“I don’t dwell on the risks of my job. It’s my obligation as a Filipino. I live here. These are my countrymen.
“Thousands of people are getting killed and what’s sadder for me is how many Filipinos don’t see anything wrong with it. There are other solutions to the drug problem. And I hope that when they see these images, they do something about it. I hope in some way my work can help end this dark period.
“There’s a lot of stigma around families whose loved ones were killed in the drug war. I’ve met several children who until now cannot process the trauma from the deaths in their family. Some of them want to be policemen when they grow up. They say they want to take revenge.
“For some families who have accepted they cannot get justice, a story or a photograph of what happened is enough.
Ethics on the frontline
“The newspaper I used to work for has ethical guidelines when it comes to what photographs they can publish. But as the photographer on the field, you’re always confronted. Sometimes when I try to look at my photographs, I ask myself, if I cannot look at the photograph, will anyone else be able to? And I’m already used to seeing the horror of these images.
“What I try to focus on is not the gore or the blood, but the emotions that I hope connects to more people.
Many of my photographs weren’t published in my newspaper. For them, it was too graphic. But for me, some photos should have been published. It’s not meant to shock people. In a country where the majority of the people support what’s happening, these photos should be a wake-up call. That’s one of the reasons why I left the newspaper. These photos should be shown so that society could see it and in some way reflect if they really are for this.
“This violence and impunity in the Philippines has moved from alleged drug users being killed on the streets, to activists, lawyers, and priests being gunned down at work. People are so numb that it’s just normal.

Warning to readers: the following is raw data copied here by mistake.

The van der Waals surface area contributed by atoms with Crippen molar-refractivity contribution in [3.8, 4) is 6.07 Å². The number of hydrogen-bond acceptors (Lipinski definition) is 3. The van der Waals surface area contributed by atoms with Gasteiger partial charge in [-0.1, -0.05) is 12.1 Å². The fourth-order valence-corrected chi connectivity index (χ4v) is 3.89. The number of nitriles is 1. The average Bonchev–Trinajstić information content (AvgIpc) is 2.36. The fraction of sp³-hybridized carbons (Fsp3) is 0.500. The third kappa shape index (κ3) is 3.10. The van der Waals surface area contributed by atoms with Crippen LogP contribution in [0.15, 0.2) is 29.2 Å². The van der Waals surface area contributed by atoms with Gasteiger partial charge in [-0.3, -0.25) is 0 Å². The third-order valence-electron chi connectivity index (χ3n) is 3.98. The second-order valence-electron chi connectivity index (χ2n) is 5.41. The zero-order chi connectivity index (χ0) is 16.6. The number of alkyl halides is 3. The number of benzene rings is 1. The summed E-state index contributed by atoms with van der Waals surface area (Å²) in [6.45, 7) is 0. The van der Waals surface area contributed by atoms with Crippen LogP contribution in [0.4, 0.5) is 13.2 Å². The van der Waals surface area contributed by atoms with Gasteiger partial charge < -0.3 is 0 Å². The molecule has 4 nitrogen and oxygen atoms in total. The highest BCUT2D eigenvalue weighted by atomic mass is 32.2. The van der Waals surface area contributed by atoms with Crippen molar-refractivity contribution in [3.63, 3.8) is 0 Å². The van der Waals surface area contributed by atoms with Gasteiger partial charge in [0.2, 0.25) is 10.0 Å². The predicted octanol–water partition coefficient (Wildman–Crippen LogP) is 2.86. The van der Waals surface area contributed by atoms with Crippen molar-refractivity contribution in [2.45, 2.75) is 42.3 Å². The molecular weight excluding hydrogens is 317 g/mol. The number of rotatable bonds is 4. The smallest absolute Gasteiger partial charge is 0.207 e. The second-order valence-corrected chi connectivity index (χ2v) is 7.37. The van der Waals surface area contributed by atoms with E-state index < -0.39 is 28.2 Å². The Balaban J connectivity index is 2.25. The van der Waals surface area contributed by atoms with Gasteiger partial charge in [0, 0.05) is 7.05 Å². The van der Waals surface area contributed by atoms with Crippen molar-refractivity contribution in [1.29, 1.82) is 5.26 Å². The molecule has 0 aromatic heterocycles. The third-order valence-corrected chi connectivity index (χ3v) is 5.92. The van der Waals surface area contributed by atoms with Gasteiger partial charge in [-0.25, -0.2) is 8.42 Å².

“When I was covering other news stories before, sometimes four or five stories in a day, I would come home and my family would ask me, “what did you cover today?”
“Sometimes I wouldn’t know how to respond because they have just become mere photos to me. But when this story came along, it brought me back to why I wanted to be a photojournalist in the first place. I know the names of these victims. I know their children. Every time I talk about my photos I don’t need a script. I know what happened to them.
“There are journalists in the Philippines who believe that these alleged drug pushers and addicts should be killed without being given due process. Unfortunately, not everyone believes that these victims have the same basic human rights as they do.
“Duterte promised a solution to the drug problem. People were so desperate for change that they supported it. But I think public opinion is changing. They are now questioning Duterte’s methods. And that’s a big step.
Raffy Lerma is a freelance photographer who focuses on documenting the “war on drugs” in the Philippines. He began his career in photojournalism as a student of the College of Fine Arts in the University of the Philippines Diliman and finished his Diploma in Photojournalism at the Konrad Adenauer Asian Center for Journalism at the Ateneo de Manila University. For 12 years, Lerma worked as a staff photographer for Philippine Daily Inquirer covering the daily news beat in Metro Manila.
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Saving the News: Ethics and the fight for the future of journalism
Published in London by the Ethical Journalism Network
© 2019 Ethical Journalism Network
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This is the eighth EJN report on the state of ethics in journalism. Previous publications include:
For all of our previous reports see: https://ethicaljournalismnetwork.org/resources/publications